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N.H., Mass. Lack Vaccination Registries
Eagle-Tribune (NH) - 10/5/11
New Hampshire will soon be the only state in the nation not tracking residents' vaccinations for the flu, measles and mumps. Today, New Hampshire and Massachusetts are the only states lacking immunization registries that track vaccinations electronically, according to the U.S. Centers for Disease Control and Prevention. "Registries help you to better reach those children that are maybe slipping through the cracks when it comes to their immunization," CDC spokesman Thomas Skinner said. Immunization registries are key to preventing disease outbreaks by notifying parents when their children need shots for preventable diseases, he said.
More People Turn to Pharmacy for Vaccines
WOWT.com (CA) - 10/5/11
With flu season on the way many people are turning to pharmacies to get vaccines.
Nobel Prize Winning Immunity Research May Lead to New Vaccines
CBS News - 10/3/11
Key immune system discoveries led three scientists to win the Nobel Prize in medicine on Monday. The honors – along with a $1.5 million prize – were split among American Bruce Beutler, French scientist Jules Hoffmann, and Canadian-born Ralph Steinman, the Nobel committee at Stockholm's Karolinska institute said.
Dr. Dustin Ballard: The good, bad and ugly about vaccine news
Marin Independent Journal (CA) - 10/3/11
Vaccines are back in the news. In fact, the past few weeks have brought several related stories, which as a vaccine advocate, I would categorize as the Good, the Bad and the Ugly.
Bachmann's Political Contagion
The New Yorker - 9/13/11
In "Contagion," Steven Soderbergh's film about a virus that decimates the planet, Jude Law plays a conspiracy-minded freelance video blogger who regards vaccines as scams churned out by a medical establishment interested only in profits. Instead, he claims, with no evidence, that a homeopathic treatment based on the plant forsythia cured him of the infection that was killing nearly everyone else. His comments cause a panicked stampede of pharmacies, leading to many more deaths, since healthy people inevitably mix with those who are sick.
What Editorial Writers Are Saying about Vaccines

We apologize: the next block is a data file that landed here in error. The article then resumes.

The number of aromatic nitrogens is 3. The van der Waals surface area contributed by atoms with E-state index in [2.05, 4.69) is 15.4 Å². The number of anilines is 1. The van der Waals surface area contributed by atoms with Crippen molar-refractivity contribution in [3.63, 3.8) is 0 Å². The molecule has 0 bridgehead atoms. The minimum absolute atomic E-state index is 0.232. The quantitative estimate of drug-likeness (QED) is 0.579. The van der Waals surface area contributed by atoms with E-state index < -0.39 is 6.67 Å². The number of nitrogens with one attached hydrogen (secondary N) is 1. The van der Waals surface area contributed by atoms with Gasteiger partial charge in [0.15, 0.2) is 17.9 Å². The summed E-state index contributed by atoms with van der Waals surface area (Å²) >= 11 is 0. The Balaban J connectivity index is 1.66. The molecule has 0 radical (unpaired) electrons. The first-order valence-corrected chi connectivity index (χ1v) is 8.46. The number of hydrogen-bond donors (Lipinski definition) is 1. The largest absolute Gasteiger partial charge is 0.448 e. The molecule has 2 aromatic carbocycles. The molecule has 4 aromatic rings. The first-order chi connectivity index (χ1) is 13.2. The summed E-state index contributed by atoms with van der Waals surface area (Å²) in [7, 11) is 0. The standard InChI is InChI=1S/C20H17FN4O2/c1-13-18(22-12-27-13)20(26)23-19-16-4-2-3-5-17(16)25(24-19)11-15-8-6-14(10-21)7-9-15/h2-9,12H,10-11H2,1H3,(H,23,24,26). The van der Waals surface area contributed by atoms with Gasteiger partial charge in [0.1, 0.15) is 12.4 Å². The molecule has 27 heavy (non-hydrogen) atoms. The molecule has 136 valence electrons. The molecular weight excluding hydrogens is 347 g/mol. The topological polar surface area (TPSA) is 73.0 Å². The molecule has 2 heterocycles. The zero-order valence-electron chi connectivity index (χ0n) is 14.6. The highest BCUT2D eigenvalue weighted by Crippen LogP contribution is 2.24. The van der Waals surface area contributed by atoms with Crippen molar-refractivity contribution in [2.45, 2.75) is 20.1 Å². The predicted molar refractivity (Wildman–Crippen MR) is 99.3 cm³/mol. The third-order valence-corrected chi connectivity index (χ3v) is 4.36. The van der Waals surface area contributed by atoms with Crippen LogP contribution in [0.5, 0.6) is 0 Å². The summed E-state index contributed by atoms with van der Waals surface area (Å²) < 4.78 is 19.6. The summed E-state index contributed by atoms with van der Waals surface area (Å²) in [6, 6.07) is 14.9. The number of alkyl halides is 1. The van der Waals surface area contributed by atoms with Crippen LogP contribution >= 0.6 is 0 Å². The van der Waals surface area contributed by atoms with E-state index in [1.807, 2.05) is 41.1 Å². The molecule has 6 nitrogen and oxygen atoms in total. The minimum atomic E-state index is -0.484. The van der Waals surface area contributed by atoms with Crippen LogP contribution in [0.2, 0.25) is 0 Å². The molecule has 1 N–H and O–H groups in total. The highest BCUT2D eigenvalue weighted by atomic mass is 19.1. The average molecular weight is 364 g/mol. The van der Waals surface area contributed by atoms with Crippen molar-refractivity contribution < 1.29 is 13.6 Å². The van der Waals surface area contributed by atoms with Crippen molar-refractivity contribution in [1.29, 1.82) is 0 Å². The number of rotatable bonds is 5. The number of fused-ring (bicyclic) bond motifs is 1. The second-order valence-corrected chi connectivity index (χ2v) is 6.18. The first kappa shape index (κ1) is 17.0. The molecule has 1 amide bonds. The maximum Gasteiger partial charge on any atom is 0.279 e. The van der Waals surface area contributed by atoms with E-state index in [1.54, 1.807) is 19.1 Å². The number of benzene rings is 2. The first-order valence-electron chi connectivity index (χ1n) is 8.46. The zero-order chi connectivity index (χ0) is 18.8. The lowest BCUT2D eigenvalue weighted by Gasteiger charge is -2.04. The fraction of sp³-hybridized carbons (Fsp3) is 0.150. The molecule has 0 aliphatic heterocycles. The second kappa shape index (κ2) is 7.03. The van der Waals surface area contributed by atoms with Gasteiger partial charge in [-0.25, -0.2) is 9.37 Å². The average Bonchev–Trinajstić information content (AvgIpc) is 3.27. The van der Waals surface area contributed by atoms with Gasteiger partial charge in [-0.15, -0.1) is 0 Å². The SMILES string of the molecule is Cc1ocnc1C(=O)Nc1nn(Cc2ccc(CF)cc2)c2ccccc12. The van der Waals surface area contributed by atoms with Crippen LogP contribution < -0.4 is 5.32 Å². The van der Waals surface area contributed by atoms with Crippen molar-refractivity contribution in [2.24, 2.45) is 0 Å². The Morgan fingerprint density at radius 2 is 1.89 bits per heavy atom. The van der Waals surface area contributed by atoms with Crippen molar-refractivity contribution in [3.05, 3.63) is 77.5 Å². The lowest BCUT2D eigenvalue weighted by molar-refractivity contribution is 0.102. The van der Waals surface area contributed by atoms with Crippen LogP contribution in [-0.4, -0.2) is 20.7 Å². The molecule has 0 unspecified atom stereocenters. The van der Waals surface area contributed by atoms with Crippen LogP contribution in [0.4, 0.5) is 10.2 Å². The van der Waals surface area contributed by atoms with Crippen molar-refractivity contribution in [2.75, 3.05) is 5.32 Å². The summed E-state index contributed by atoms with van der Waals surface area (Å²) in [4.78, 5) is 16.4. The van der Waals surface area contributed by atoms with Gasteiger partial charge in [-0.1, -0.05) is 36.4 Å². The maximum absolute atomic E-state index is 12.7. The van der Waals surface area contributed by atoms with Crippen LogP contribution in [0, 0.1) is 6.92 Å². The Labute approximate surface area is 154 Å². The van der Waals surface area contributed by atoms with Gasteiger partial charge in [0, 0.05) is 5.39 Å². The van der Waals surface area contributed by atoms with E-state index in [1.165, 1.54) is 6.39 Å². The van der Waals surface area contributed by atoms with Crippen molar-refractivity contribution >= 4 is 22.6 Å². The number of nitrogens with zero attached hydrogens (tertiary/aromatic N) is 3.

American Medical News - 9/13/11
Editorial writers are largely unanimous in their message – that there are no reasons not to get inoculated against flu, mumps or any other illness for which a vaccine is available.
Opinion: The Real Threat of 'Contagion' by W. Ian Lipkin
New York Times - 9/11/11
I admit I was wary when I was approached, late in 2008, about working on a movie with the director Steven Soderbergh about a flulike pandemic. It seemed that every few years a filmmaker imagined a world in which a virus transformed humans into flesh-eating zombies, or scientists discovered and delivered the cure for a lethal infectious disease in an impossibly short period of time.
NH Allows Pharmacists to Give More Vaccinations
Bloomberg BusinessWeek - 9/4/11
New Hampshire is joining a growing national trend in allowing pharmacists to give more vaccinations than annual flu shots – but doctors oppose the changes in what appears to be a turf war over a profitable aspect of medical care. A new state law lets trained pharmacists give vaccinations for a bacterial form of pneumonia that can be deadly and for shingles, a painful reappearance of latent chicken pox virus that affects the nerve roots and can produce a blistering rash. The federal Centers for Disease Control and Prevention says the trend to let pharmacists give vaccines has grown from 22 states allowing flu shots in 1999 to all 50 in 2009.
Vaccine Safety: New Report Finds Few Adverse Events Linked to Immunizations
TIME - 8/25/11
In a new report investigating adverse events caused by vaccines, a panel of experts says there are relatively few health problems caused by the most commonly recommended immunizations, which public health experts advise that all children receive. The conclusions, issued by the Institute of Medicine (IOM) in its latest report, "Adverse Effects of Vaccines: Evidence and Causality," represent the most comprehensive review of the available literature on the potential side effects of eight vaccines – for mumps, measles and rubella (MMR); chicken pox; influenza; hepatitis A; hepatitis B; human papillomavirus (HPV); diphtheria, tetanus and pertussis (DTaP); and meningococcus.
Immunization Education Needed
American Nurse - 8/2/11
Most children in the United States are getting regularly scheduled immunizations for infant and childhood diseases. But a new survey published in the June Health Affairs shows that some parents are not persuaded that all vaccines are safe or even necessary. The results of the survey, analyzed by researchers at the U.S. Centers for Disease Control and Prevention (CDC) and the U.S. Department of Health and Human Services National Vaccine Program Office, suggest that more should be done to address parents' concerns.